Whether you are just starting out in the event planning business or are a seasoned event planner, chances are you are familiar with an event planning checklist or have at least heard it referenced during an event planning course or industry gathering. There is a reason for that. An event planning checklist is a planner’s best friend, an invaluable tool for successfully managing your events.
Note: an event planning checklist is also known as a work back schedule or a critical path.
Event planning is all about planning. Even the most creative event idea will flop if it is not well planned and executed. Here is where an event checklist comes in. It is your guide to staying organized and on -- or ahead -- of schedule when juggling the myriad of responsibilities and assorted details in planning a successful event. And it is particularly useful when managing multiple events. Forgetting one small task or falling behind on one deadline can result in a domino effect: other seemingly unrelated aspects of your event can start to fall apart, one by one.
So don’t rely on your memory, sticky notes or scribbles on your pad to keep your event planning business running smoothly. Learn to put together an effective event planning checklist, and it will soon become your new best friend.
Before You Begin
To get started, clear some time from your schedule to focus on the event you are planning. Next, clear your mind. Seriously. No glancing at the phone or answering an email. You need to envision this event from start to finish without interruption or distraction so that you can effectively plan out all the tasks that must be completed.
Think about the event you are planning and write down all the details that are confirmed: client name and contact information, date of the event, location, number of attendees, etc. Take out a calendar and mark the event date on this calendar in bold letters. Gather any other relevant materials – photos of the venue, list of caterers to contact – that are a part of this event.
The way to start writing an event planning checklist is to work backwards.
Guests experience an event as a one-day or multiple-day gathering with everything happening at once. Like a live performance that appears on the stage and is executed beautifully. Event planners view events as a series of smaller events that fit together like pieces of a puzzle to culminate in the final event. So, as planners, we start at the beginning. Which is several weeks or months before an actual event takes place.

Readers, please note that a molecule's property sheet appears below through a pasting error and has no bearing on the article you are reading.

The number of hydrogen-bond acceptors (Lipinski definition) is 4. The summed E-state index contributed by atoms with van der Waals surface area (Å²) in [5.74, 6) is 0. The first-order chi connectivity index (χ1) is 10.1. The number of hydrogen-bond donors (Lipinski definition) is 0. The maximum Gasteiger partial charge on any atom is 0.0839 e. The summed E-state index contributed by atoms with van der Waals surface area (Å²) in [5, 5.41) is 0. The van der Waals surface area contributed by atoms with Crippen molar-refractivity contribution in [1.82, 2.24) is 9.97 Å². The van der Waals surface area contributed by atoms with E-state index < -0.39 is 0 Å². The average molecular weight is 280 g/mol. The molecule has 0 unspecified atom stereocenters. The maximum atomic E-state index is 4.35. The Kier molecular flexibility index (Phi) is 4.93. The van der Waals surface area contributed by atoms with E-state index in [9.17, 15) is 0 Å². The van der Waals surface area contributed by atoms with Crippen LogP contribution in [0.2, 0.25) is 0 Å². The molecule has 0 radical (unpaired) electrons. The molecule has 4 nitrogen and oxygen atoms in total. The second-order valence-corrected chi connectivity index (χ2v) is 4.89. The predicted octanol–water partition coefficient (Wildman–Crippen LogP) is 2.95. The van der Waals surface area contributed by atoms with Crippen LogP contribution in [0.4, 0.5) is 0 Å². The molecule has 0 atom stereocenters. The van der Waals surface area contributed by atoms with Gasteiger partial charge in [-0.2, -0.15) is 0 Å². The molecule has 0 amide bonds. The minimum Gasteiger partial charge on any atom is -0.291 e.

Start at the Beginning
When deciding where to start in writing your event planning checklist, think about laying a solid foundation for your event. Before selecting color schemes and ordering flowers, you have to tackle the basics. From signing contracts to negotiating a block of rooms, everything needs to be written on your checklist, no matter how large or small. The key is to first take care of any tasks that can be completed in advance to allow more time in your schedule for those to-do items that occur closer to the event date.
Some examples of items to include in your event planner checklist:
- Sign contracts (with client, venue, vendors, etc.).
- Confirm date and time with venue
- Hire entertainment (band, speaker, etc.)
- Secure hotel block
- Mail invitations
- Select menu
- Hire waitstaff
- Confirm the number of guests
- Walkthrough of site
- Confirm room set up
Allow Extra Time
With every item on your event checklist, add extra time. If the date to actually mail the invitations is March 15, put an item on your list to have the invitations ready for mailing March 8, one week prior. That gives you some extra time should something go awry with the invitations or if you are behind schedule for another reason.
Include Reminders on Your Checklist
It is not enough to write “sign contract with caterer” on your checklist and then check off the box when completed. You will need to make sure that the caterer has received a copy of the contract and has returned a signed copy to you as well. So for every big item, you add to your checklist, include a reminder. For example, “Follow up with caterer re: contract.” Add another, later reminder that reads “Received signed contract from caterer.” It is not uncommon to tackle a task and consider it done when it really was only completed on your side.